In the reasonably near future, when President Jaden Smith presides over the Scientology wing of the White House and self-driving iCars croon Snapchat news in Auto-Tune, it will be possible to attend a different music festival every week of the year. This stratum of the economy will be responsible for one-fourth of American GDP and be standardized to ensure maximum stability.

Hence, every three-day, Heineken-sponsored orgy will boast the same lineup, and a constitutional amendment will ensure that each includes some iteration of Diplo. (In the event of his untimely demise, a cloned legion of Diplii will be waiting and ready to rave.)

FYF will be the lone exception. As the festival world has become increasingly generic, L.A.’s homegrown, two-day event has doubled down on its singularity, continuing to curate eclectic bills with the most eccentric and interesting artists. If this is the age of the playlist, FYF is its platonic ideal, the most well-booked lineup of the summer of 2016.

Once criticized for slanting too heavily toward indie rock and punk, FYF has expanded to include the best rappers and dance music acts. Roughly 92 percent of the performers playing this Saturday and Sunday at Exposition Park can and will be described by the flame emoji.

These are 10 of the many acts you’d be unwise to miss.

10. Kamaiyah
File this Bay Area rapper somewhere between Suga T of The Click, Too Short and YG. For the latter, she laced an indelible hook on “Why You Always Hatin’?” Of course, the question was rhetorical; hating on Kamaiyah is impossible.

9. Boogie
Not yet as celebrated as his labelmate Kendrick Lamar, the other Compton rapper on the FYF bill deserves similar attention for his ferocious live performances and introspective tales of social media thirst, parenthood and the dualities between the worlds of God and guns.

8. Todd Terje
Look, I dunno where you hang out, but I’m pretty sure this is going to be the best Norwegian space disco party of the summer.

7. Rae Sremmurd
I’m not trying to say that Rae Sremmurd are better than The Beatles, but reliable sources say that the release of their Gucci Mane–buoyed “Black Beatles” shook up Ringo Starr and Paul McCartney so much that they tried to summon John Lennon and George Harrison via séance.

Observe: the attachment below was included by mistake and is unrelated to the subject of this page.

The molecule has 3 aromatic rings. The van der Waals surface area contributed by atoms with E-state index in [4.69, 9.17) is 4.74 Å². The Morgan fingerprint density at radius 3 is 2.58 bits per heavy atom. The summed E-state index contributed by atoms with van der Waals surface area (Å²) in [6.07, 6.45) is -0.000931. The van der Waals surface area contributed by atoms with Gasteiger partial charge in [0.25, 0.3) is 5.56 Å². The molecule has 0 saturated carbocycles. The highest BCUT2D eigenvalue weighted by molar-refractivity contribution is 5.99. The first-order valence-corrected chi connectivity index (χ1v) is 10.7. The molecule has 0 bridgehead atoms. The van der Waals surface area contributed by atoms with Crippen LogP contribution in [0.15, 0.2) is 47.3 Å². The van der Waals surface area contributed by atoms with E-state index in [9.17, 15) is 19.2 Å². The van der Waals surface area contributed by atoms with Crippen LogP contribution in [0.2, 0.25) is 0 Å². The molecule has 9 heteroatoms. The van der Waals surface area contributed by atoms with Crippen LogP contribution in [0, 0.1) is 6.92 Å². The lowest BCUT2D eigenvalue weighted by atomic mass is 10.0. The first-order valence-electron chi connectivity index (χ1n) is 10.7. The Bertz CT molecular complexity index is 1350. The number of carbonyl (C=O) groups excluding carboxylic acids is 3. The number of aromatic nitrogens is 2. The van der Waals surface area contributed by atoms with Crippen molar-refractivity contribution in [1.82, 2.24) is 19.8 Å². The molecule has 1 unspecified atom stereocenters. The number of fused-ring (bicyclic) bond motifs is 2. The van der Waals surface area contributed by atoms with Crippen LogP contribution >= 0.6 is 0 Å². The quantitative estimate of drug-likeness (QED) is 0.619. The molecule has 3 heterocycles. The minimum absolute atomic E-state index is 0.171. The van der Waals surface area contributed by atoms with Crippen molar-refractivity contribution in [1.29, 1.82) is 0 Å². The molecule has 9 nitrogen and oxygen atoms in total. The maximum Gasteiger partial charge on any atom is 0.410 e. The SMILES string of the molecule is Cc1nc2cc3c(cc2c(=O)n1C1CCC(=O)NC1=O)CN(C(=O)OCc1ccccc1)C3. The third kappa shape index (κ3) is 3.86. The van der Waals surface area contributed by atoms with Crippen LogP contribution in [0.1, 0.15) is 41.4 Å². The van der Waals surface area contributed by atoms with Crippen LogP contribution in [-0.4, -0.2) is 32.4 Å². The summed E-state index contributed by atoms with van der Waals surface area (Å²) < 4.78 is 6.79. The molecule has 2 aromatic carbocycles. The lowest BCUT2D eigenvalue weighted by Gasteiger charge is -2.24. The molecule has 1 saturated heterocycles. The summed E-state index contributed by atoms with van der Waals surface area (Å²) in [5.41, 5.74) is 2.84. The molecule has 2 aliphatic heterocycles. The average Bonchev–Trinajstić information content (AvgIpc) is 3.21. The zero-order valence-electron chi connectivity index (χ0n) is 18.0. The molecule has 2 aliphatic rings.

Wolf Parade; Credit: Shawn McDonald

Wolf Parade; Credit: Shawn McDonald

6. Wolf Parade
Most mid-’00s indie rock has aged like Johnny Depp in a fedora, but these Canadian Queen Mary apologists left behind a quietly outstanding troika of albums. This year’s reunion might not have earned the four-cowbell alarm of LCD Soundsystem, but it’s equally welcome.

5. Vince Staples
The north side of Long Beach birthed America’s foremost Ray J enthusiast and high-waist jeans connoisseur. He’s also a noted anti-gentrification advocate, pop culture critic and one of the best rappers on the planet. The world is better for Vince Staples. Offer this man a Sprite toast.

4. Young Thug
The Atlanta rapper took Lil Wayne’s elasticity to galaxies that Hubble couldn’t find, made dresses cooler than any man since Kurt Cobain, and revitalized the name “Jeffrey” in ways that seemed unthinkable just a generation ago. If he isn’t better than Kendrick, he’s the closest one.

3. Grace Jones
There is no way to describe Grace Jones in this limited space. Just be there. If you don’t believe me, go to YouTube and watch her sing “Slave to the Rhythm” in an Ursula jumpsuit while Hula-Hooping at the Queen of England’s Diamond Jubilee.

2. LCD Soundsystem
They’re on the final leg of the best reunion since the first song on 1997’s Wu-Tang Forever.

1. Kendrick Lamar
The most important rapper of the moment headlining the best festival in his hometown. Even 2Pac will re-emerge from his Havana hideout to attend.  

FYF FEST | 700 Exposition Park Drive,? Exposition Park | Saturday-Sunday,? Aug. 27-28, 2 p.m. |

An L.A. native, Jeff Weiss edits Passion of the Weiss and hosts the Shots Fired podcast. Find him online at

More from Jeff Weiss:
O.C. Rapper Phora Has Nearly Been Murdered Twice, But His Music Stays Positive
L.A. Is in the Midst of a Funk Renaissance
How Filipino DJs Came to Dominate West Coast Turntablism

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